- Following the Rochester and Strood by election, Conservative chances of remaining in coalition diminished, while their slim chance of a majority stayed the same. Labour have had a modest increase in their chances, but nothing that's outside of recent movement. As mentioned before, UKIP are still predicted to lose their by-election gains in the general election.
As a little demonstration, I've also run a simulation of the completely unlikely case that we have a sudden snap election this week. This is purely to demonstrate the difference between what the model thinks future vote share will be and what the current polling is. It's quite a minor difference in vote share, but in election outcome it's much larger, as it tips Labour over into being odds on favourite to form a government, and over a third of simulations result in a labour Majority.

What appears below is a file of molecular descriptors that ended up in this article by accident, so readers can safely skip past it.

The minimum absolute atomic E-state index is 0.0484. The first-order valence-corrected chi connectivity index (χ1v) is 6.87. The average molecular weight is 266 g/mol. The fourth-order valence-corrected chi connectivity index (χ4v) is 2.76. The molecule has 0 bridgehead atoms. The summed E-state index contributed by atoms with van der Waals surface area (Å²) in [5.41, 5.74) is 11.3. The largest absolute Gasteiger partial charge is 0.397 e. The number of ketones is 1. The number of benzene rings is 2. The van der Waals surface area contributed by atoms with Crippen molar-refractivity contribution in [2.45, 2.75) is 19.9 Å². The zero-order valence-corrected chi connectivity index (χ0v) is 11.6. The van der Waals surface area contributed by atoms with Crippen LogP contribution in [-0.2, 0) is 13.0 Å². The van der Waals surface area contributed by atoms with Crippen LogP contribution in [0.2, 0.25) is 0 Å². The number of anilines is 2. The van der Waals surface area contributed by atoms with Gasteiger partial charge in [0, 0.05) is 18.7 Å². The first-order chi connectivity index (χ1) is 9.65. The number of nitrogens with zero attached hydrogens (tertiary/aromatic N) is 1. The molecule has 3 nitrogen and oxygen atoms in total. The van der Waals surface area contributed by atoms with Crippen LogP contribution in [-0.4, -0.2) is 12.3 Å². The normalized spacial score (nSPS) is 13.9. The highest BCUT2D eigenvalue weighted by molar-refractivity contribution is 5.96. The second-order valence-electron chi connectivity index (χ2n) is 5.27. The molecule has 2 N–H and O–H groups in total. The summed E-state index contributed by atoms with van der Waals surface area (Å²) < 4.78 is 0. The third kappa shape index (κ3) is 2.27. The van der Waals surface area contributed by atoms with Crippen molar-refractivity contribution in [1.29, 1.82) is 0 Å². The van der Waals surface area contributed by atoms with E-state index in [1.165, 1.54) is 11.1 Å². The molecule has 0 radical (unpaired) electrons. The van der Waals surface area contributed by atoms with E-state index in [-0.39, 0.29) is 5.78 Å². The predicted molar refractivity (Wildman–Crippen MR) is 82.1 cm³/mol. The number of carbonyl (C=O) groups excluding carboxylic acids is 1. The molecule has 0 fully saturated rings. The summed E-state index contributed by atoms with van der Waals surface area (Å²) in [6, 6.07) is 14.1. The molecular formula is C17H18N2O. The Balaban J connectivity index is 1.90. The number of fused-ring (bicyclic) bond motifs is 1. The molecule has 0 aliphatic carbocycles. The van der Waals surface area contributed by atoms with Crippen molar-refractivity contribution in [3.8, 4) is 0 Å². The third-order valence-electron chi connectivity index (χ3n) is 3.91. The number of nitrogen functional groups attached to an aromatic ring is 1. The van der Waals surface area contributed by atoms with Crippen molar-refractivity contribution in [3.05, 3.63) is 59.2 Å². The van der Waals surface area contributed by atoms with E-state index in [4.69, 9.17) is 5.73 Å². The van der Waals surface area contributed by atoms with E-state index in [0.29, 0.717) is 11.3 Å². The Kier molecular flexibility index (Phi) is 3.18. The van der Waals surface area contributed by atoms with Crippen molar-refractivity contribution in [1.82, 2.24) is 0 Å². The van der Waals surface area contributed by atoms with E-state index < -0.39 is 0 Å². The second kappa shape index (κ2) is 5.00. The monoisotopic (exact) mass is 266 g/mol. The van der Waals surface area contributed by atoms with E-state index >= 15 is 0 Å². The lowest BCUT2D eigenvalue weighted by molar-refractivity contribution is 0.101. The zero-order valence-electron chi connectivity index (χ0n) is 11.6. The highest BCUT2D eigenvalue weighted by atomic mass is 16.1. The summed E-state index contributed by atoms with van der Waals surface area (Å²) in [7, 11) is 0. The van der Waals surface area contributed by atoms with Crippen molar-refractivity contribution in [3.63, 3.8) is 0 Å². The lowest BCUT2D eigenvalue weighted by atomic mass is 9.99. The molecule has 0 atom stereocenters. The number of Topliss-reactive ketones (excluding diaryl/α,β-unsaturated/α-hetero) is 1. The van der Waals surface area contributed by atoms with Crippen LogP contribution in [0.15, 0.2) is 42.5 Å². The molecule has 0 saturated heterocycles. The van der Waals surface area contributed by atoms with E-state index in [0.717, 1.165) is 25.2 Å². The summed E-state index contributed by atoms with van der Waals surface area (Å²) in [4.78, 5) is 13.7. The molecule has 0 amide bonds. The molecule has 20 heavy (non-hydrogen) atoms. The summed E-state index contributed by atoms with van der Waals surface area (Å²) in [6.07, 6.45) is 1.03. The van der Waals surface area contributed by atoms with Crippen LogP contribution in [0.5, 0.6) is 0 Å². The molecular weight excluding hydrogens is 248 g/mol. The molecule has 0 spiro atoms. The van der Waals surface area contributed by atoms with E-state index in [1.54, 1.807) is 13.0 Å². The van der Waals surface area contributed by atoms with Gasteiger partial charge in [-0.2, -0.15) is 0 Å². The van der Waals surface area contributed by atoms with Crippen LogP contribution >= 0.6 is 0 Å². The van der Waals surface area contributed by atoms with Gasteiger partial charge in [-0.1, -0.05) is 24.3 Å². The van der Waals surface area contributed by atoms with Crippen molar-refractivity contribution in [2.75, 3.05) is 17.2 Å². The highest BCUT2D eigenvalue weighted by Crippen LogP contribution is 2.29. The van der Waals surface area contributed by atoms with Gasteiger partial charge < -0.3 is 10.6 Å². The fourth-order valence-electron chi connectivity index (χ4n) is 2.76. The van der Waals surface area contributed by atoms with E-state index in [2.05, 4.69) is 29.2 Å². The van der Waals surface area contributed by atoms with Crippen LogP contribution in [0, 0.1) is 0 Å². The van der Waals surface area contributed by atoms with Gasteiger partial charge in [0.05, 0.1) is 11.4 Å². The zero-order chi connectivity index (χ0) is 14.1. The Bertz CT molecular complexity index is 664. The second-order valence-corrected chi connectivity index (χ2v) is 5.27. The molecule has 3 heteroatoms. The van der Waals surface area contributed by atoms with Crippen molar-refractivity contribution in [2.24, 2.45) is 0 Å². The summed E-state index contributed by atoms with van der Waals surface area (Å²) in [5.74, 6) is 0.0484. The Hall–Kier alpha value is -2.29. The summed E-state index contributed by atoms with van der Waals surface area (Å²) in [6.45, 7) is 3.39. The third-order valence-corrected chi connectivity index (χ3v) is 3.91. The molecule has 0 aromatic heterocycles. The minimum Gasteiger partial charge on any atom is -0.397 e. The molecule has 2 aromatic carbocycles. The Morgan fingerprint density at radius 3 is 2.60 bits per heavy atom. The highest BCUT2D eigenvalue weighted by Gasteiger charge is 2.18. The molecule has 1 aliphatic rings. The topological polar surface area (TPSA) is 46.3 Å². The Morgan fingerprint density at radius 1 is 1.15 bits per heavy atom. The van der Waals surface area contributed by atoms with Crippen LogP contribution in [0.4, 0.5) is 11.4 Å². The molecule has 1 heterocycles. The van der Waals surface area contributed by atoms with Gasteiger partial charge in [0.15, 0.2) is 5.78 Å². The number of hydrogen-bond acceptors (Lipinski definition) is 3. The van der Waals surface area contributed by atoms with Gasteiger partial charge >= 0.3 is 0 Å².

The difference in the prediction is mainly dictated by reversion to mean, as consumer confidence remains relatively high, while the momentum of the two largest parties remains either flat or slightly negative. Economic shocks would be very bad for the Conservatives chances in the model, but they wouldn't really benefit Labour due to a lack of positive momentum. UKIP has the most to gain if revert to mean eases off, but their support seems to have fallen back a little, and they may well have peaked far too early.
Source UK Election trend